In Thinkers of the New Left Scruton asks, what does the Left look like today and as it has evolved since 1989? He charts the transfer of grievances from the working class to women, gays and immigrants, asks what can we put in the place of radical egalitarianism, and what explains the continued dominance of antinomian attitudes in the intellectual world? Can there be any foundation for resistance to the leftist agenda without religious faith?
Scruton's exploration of these important issues is written with skill, perception and at all times with pellucid clarity. The result is a devastating critique of modern left-wing thinking.
Drawing on art, architecture, music, and literature, Scruton suggests that the highest forms of human experience and expression tell the story of our religious need, and of our quest for the being who might answer it, and that this search for the sacred endows the world with a soul. Evolution cannot explain our conception of the sacred; neuroscience is irrelevant to our interpersonal relationships, which provide a model for our posture toward God; and scientific understanding has nothing to say about the experience of beauty, which provides a God’s-eye perspective on reality.
Ultimately, a world without the sacred would be a completely different world—one in which we humans are not truly at home. Yet despite the shrinking place for the sacred in today’s world, Scruton says, the paths to transcendence remain open.
In this short book, acclaimed writer and philosopher Roger Scruton presents an original and radical defense of human uniqueness. Confronting the views of evolutionary psychologists, utilitarian moralists, and philosophical materialists such as Richard Dawkins and Daniel Dennett, Scruton argues that human beings cannot be understood simply as biological objects. We are not only human animals; we are also persons, in essential relation with other persons, and bound to them by obligations and rights. Our world is a shared world, exhibiting freedom, value, and accountability, and to understand it we must address other people face to face and I to I.
Scruton develops and defends his account of human nature by ranging widely across intellectual history, from Plato and Averroës to Darwin and Wittgenstein. The book begins with Kant's suggestion that we are distinguished by our ability to say "I"—by our sense of ourselves as the centers of self-conscious reflection. This fact is manifested in our emotions, interests, and relations. It is the foundation of the moral sense, as well as of the aesthetic and religious conceptions through which we shape the human world and endow it with meaning. And it lies outside the scope of modern materialist philosophy, even though it is a natural and not a supernatural fact. Ultimately, Scruton offers a new way of understanding how self-consciousness affects the question of how we should live.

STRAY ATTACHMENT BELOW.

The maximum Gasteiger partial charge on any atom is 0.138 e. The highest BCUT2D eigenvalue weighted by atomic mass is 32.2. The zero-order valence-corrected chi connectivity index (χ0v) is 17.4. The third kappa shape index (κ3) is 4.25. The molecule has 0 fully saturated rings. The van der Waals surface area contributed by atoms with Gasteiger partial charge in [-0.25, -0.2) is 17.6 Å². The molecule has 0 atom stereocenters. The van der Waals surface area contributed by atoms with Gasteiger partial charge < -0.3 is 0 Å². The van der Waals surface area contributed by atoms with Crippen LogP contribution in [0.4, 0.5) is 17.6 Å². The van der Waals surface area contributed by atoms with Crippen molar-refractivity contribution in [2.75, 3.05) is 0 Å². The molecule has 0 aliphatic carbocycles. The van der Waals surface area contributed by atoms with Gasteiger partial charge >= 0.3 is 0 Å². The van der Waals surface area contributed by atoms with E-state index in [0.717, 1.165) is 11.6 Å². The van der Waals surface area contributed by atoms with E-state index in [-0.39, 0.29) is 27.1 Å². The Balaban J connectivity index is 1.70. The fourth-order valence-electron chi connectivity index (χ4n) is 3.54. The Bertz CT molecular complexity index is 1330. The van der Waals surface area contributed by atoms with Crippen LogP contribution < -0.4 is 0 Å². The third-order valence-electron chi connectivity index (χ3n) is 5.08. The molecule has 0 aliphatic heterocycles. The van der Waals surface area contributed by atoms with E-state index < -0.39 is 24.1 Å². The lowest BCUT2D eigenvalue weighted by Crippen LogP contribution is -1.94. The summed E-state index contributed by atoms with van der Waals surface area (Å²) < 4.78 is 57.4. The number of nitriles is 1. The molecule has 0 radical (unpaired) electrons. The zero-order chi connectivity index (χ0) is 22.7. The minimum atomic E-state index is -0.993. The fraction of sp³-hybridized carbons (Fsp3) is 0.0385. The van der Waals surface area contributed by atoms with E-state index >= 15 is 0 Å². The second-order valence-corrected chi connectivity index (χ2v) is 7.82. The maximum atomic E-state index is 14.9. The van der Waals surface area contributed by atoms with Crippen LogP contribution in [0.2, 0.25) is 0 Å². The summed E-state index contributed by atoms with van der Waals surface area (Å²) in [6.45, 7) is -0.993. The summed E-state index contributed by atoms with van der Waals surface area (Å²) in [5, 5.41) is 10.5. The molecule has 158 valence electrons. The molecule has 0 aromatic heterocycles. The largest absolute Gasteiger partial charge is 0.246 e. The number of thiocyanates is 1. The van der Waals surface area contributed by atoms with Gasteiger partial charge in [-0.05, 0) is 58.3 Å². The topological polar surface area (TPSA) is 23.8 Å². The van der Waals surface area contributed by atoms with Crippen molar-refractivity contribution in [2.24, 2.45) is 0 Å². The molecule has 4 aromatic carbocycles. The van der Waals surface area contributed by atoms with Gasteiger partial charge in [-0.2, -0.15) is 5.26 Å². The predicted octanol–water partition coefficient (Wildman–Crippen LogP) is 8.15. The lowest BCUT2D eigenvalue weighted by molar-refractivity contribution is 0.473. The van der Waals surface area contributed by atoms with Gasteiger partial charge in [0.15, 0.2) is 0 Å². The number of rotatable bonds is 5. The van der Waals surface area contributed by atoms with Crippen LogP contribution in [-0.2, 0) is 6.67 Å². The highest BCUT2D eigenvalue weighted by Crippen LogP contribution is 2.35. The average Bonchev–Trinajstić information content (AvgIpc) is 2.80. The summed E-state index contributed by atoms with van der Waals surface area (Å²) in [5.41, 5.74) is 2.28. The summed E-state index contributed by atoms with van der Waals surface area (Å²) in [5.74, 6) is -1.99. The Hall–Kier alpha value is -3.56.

The result is a rich view of human nature that challenges some of today's most fashionable ideas about our species.
This program includes an introduction read by the author.
A brief, magisterial audiobook introduction to the conservative tradition by one of Britain’s leading intellectuals.
In Conservatism, Roger Scruton offers listeners an invitation into the world of political philosophy by explaining the history and evolution of the conservative movement over the centuries. With the clarity and authority of a gifted teacher, he discusses the ideology's perspective on civil society, the rule of law, freedom, morality, property, rights, and the role of the state. In a time when many claim that conservatives lack a unified intellectual belief system, this book makes a very strong case to the contrary, one that politically-minded listeners will find compelling and refreshing.
Scruton analyzes the origins and development of conservatism through the philosophies and thoughts of John Locke, Thomas Hobbes, David Hume, Edmund Burke, Adam Smith, John Stuart Mill, Friedrich Hayek, and Milton Friedman, among others. He shows how conservative ideas have influenced the political sector through the careers of a diverse cast of politicians, such as Thomas Jefferson, Benjamin Disraeli, Calvin Coolidge, Winston Churchill, Ronald Reagan and Margaret Thatcher. He also takes a close look at the changing relationship between conservative politics, capitalism, and free markets in both the UK and the US.
This clear, incisive guide is essential listening for anyone wishing to understand Western politics and policies, now and over the last three centuries.